How Scale-Ups Will Save the Canadian Economy

By Adam Froman

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[vc_row][vc_column][vc_column_text]Technology start-ups, including pre-revenue or early growth firms, will not save the Canadian economy from the COVID-19 crisis. This is not a slight to them. The reality is that tomorrow’s anchor firm is yesterday’s start-up, but already established and market validated technology scale-ups are those most likely to help the economy recover once the government begins to lift restrictions on movement and economic activity.

Sometimes referred to as “high-growth firms” or “threshold firms,” scale-ups are market tested companies with strong and consistent revenue (and employment) growth – typically 20% annual average growth – that meet minimum employment or revenue thresholds. Depending on the precise definition used, research finds that strikingly few firms qualify as high-growth. One study of Canadian firms between the period 2009-2012 finds that less than one percent of all firms are high-growth. Studies elsewhere find a higher percent of firms qualify, but seldom does this figure exceed around 5 percent.

Regardless, they have a disproportionate economic impact on both revenue and jobs. For instance, in 2011 to 2013, Canadian firms with between 100 and 499 employees showed the strongest revenue growth of all firm sizes. More recent research on scale-ups in Ontario by the Brookfield Institute finds similar evidence of lopsided employment and revenue contributions.

Research also shows that scale-ups contribute more than other firms to productivity growth, meaning these firms make the most of their business inputs, namely labour. Productivity growth is considered to be the most important variable in an economy. It drives increases in standards of living and consumer welfare, reduces strain on government budgets, and generally makes society as a whole better off.[/vc_column_text][vc_column_text]Are technology scale-ups better positioned to weather the current economic crisis caused by COVID-19? It’s hard to say for certain, but early evidence suggests they are. Two reports published by the Innovation Policy Lab at the Munk School of Global Affairs and Public Policy – the first on how Canadian technology scale-ups view the usefulness of available federal business supports and the other on their payroll behavior – indicates that scale-ups are well positioned, relative to start-ups or small firms, to ride out the current crisis. Notably, they are probably those least likely to layoff staff in the short- to medium-term. Research published by the National Bureau of Economic Research suggests the same for American firms.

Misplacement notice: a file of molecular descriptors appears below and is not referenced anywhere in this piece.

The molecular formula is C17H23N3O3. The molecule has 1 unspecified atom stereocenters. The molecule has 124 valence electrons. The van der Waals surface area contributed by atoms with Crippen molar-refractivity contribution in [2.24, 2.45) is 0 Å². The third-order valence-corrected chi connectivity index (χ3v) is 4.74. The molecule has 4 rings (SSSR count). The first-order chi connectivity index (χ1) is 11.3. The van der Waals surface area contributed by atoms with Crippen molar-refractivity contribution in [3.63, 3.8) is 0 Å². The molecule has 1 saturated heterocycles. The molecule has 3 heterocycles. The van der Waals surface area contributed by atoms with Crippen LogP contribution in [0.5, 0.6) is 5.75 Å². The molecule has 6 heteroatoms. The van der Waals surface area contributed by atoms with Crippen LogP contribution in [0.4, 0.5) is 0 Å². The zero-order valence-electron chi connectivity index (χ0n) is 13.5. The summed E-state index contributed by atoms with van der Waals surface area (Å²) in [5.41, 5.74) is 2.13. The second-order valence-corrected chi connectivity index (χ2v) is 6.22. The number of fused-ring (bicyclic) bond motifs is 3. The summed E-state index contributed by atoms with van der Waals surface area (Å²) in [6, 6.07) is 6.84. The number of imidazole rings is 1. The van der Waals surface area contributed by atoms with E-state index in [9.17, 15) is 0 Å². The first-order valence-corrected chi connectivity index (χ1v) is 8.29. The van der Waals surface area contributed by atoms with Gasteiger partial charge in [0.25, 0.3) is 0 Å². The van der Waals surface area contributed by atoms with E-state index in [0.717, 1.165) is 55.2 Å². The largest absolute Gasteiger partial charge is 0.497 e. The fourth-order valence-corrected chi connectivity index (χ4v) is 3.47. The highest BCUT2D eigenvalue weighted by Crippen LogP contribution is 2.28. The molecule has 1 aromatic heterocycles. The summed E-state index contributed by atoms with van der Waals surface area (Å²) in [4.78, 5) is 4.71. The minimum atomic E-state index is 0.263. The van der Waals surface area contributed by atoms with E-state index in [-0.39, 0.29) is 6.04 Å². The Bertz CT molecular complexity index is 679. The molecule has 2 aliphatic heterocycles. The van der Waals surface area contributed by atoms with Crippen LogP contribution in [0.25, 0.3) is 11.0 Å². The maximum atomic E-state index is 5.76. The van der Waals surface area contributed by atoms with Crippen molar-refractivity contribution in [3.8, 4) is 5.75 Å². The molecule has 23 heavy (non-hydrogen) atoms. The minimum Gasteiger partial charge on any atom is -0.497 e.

In 2011 to 2013, Canadian firms with between 100 and 499 employees showed the strongest revenue growth of all firm sizes.

None of this is to say that start-ups don’t need government support and intervention. Small firms and start-ups constitute the vast majority of all firms in Canada – 95% of all goods and service firms in 2017 had less than 50 employees, according to a federal report. The government should, through its wage subsidy, loan programs, and other supports help those who can survive do just that. We obviously cannot have all of these firms going under.

However, these smaller firms simply are not the market-tested firms in a position to lead the recovery. So let’s not confuse the difference between a start-up and a scale-up, which is a common occurrence. This is especially important, because while the desired outcomes from government support may be the same, the wants and needs of a start-up and scale-up are structurally different.  

A prime example is whether a scale-up can qualify for the Canadian Emergency Wage Subsidies based on how they recognize revenue. Also, just because a scale-up may not have shown a drop in revenue, the real concern comes 60 to 90 days from then, when their clients either delay payments or can’t pay their invoices. These companies may get caught up in creating their lines of credit and not being able to make payroll as a result.   

While the attention is understandably focused on preserving jobs and helping the small and medium enterprises from going under, let’s not lose sight that it will be the technology scale-ups who continue to manage their ability to weather this pandemic, by refraining from laying off their staff wherever possible, and managing their cash flow to sustain their day-to-day business operations. As a result of the entire world being placed into self-isolation nearly overnight because of COVID-19, this is also an opportunity to use the government debt mechanisms to prepare for these scale-ups to accelerate their growth once the restrictions have been lifted.  

For the sake of the country’s current and long-term prosperity, we need to shift the conversation about innovation and technology from its almost singular focus on start-up firms and ecosystems to scale-ups and the support they need to continue to grow here on home soil. We’re in the midst of one of the worst economic crises in a century. Let us seize the moment to change the narrative around policy-making priorities to ensure the economy rebounds and scale-ups remain profitable over the long-term. [/vc_column_text][/vc_column][/vc_row][vc_row][vc_column][vc_separator color=”black”][vc_row_inner][vc_column_inner width=”1/2″][vc_single_image image=”16902″ img_size=”full”][/vc_column_inner][vc_column_inner width=”1/2″][vc_column_text]Adam Froman is the Founder and CEO of Delvinia, a global ResearchTech company. He is an award-winning entrepreneur, innovator and business leader who has grown his firm into a globally competitive group of companies over the course of the past two decades.[/vc_column_text][/vc_column_inner][/vc_row_inner][vc_separator color=”black”][/vc_column][/vc_row]